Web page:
First of all, we need to explain some of the terms you’ll come across as a company director that you may not be familiar with: the ‘Accounting Reference Date’ and ‘Accounting Period’  These are important because Companies House and HMRC set the dates for filing information in different ways.

Companies House gives your company an “Accounting Reference Date” when it is first incorporated (set up). The first Accounting Reference Date is the last day of the month in which the first anniversary of incorporation falls.

This means that the Accounting Reference Date for the first set of Company Accounts you file will often have a period longer than 12 months. For example, if your company incorporated on the 7th of January 2020, your Accounting Reference Date would usually be the 31st of January 2021.

For your Company Tax Return and payment of Corporation Tax, you’re given an “Accounting Period” by HMRC which begins when you start trading and usually ends on your Accounting Reference Date.

The following list is not exhaustive, but your responsibilities include duties such as:

  • ensuring the company is registered for and pays its taxes. There are a number of taxes your company may need to pay and also file the associated returns for. These are all covered in our Knowledge article on filing deadlines, but they include Corporation Tax, VAT if your company is registered, and regular returns for any employee or director payroll. These must be submitted correctly to HMRC and Companies House, and outstanding amounts paid within statutory deadlines. Ultimately, the director of a company is legally responsible for ensuring returns are submitted and taxes paid on time.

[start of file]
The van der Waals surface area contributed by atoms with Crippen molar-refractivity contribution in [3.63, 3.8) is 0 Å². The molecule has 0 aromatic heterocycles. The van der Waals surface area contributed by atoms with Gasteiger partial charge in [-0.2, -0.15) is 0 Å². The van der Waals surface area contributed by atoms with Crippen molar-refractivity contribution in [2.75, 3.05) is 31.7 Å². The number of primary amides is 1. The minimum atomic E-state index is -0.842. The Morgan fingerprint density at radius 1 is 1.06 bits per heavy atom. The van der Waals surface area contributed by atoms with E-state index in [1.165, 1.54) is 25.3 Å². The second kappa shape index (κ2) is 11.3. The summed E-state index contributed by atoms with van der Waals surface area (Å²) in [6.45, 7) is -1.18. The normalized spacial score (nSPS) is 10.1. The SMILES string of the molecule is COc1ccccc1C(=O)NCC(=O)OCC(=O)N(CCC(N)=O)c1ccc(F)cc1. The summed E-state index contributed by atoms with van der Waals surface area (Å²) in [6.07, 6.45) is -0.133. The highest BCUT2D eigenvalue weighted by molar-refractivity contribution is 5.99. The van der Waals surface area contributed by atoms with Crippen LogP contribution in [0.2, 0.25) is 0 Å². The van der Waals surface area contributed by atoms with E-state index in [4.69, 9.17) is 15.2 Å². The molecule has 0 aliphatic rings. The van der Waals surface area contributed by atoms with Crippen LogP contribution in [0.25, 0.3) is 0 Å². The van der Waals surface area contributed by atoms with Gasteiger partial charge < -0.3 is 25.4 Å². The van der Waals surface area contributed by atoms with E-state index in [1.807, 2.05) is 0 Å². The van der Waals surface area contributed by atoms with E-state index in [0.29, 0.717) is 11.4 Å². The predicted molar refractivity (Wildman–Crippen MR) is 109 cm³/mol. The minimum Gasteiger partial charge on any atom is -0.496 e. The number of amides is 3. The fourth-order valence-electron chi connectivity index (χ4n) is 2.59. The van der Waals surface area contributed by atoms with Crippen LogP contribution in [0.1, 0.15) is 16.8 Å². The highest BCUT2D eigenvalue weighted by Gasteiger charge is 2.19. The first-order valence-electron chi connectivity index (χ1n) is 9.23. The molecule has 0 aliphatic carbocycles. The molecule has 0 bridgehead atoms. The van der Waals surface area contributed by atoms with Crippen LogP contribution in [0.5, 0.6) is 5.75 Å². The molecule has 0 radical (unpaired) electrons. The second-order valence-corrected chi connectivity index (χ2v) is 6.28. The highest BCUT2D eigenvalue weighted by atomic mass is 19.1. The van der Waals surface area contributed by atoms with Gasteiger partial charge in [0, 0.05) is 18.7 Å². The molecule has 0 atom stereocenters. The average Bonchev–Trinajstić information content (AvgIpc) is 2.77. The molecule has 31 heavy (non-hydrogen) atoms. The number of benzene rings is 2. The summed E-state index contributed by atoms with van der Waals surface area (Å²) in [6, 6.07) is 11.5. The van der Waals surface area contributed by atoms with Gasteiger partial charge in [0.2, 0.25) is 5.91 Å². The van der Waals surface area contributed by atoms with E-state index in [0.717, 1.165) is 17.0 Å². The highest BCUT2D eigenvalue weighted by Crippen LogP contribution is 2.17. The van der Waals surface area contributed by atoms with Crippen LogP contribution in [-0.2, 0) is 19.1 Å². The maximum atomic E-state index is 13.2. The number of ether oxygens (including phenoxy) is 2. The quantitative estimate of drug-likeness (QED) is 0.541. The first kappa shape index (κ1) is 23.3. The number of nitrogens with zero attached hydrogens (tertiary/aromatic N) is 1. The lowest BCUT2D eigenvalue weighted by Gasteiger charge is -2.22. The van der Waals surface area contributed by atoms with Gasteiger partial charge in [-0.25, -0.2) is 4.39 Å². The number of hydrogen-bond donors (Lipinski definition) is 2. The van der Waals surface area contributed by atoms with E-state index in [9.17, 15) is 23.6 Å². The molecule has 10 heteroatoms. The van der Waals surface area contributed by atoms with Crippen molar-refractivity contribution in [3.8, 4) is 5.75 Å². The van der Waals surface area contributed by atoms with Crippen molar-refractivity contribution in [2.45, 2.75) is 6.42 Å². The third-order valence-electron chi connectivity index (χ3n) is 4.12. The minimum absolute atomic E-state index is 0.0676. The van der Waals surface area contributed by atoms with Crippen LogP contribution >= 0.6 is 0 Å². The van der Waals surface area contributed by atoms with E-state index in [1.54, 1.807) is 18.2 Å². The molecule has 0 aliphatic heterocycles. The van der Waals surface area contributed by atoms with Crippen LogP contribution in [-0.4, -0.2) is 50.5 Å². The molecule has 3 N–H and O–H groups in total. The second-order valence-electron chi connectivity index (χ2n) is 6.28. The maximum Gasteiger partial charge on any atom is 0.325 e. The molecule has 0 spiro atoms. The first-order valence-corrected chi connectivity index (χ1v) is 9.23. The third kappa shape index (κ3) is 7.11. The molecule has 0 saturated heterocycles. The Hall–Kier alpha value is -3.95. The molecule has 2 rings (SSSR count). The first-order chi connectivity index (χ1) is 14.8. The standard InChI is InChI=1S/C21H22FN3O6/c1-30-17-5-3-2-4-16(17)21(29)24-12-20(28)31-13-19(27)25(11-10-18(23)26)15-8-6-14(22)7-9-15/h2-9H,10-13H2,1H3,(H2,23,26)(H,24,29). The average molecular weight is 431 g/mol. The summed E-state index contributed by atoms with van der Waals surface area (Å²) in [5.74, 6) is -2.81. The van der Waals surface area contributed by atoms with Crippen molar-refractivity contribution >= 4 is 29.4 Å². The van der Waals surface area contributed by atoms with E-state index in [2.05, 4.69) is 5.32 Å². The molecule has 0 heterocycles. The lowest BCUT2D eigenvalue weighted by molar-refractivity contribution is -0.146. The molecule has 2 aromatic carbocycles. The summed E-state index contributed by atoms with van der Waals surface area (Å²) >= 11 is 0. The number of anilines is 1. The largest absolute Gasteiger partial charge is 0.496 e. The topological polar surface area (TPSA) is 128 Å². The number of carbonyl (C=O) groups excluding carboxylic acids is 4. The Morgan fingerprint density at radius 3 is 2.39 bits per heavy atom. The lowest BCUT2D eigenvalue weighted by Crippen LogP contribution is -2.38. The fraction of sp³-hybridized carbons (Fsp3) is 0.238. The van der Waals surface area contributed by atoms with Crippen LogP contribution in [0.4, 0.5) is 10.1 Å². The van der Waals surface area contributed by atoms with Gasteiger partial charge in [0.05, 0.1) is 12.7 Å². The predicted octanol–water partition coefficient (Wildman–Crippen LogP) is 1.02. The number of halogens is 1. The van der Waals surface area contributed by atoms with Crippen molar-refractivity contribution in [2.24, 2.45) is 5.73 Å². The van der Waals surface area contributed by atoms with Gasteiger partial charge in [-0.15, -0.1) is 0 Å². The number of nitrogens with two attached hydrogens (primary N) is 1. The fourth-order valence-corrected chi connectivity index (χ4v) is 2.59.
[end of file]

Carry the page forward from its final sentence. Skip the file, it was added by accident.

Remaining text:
• submitting an annual Confirmation Statement to Companies House. Not to be confused with your annual accounts, the Confirmation Statement is, in fact, a completely separate filing requirement. It provides a snapshot of company information to be filed initially within 12 months and 28 days of the company’s formation, and then each year thereafter. It also contains information about ‘Persons of Significant Control’ involved with your business.
  • filing the company’s annual financial statements with Companies House within nine months of the company’s accounting period ending
  • paying Corporation Tax due on the company’s profits to HMRC within nine months and one day of the accounting period ending 
  • filing the company’s annual financial statements and Corporation Tax return (CT600) with HMRC within 12 months of the company’s accounting period ending. You need to file a return regardless of whether the company makes a profit or loss.
  • You may also need to file an Employment Related Securities return if your company provides (or transfers) shares to employees or directors. You’ll need to submit information about these changes on an Employee Related Shares (ERS) return to HMRC.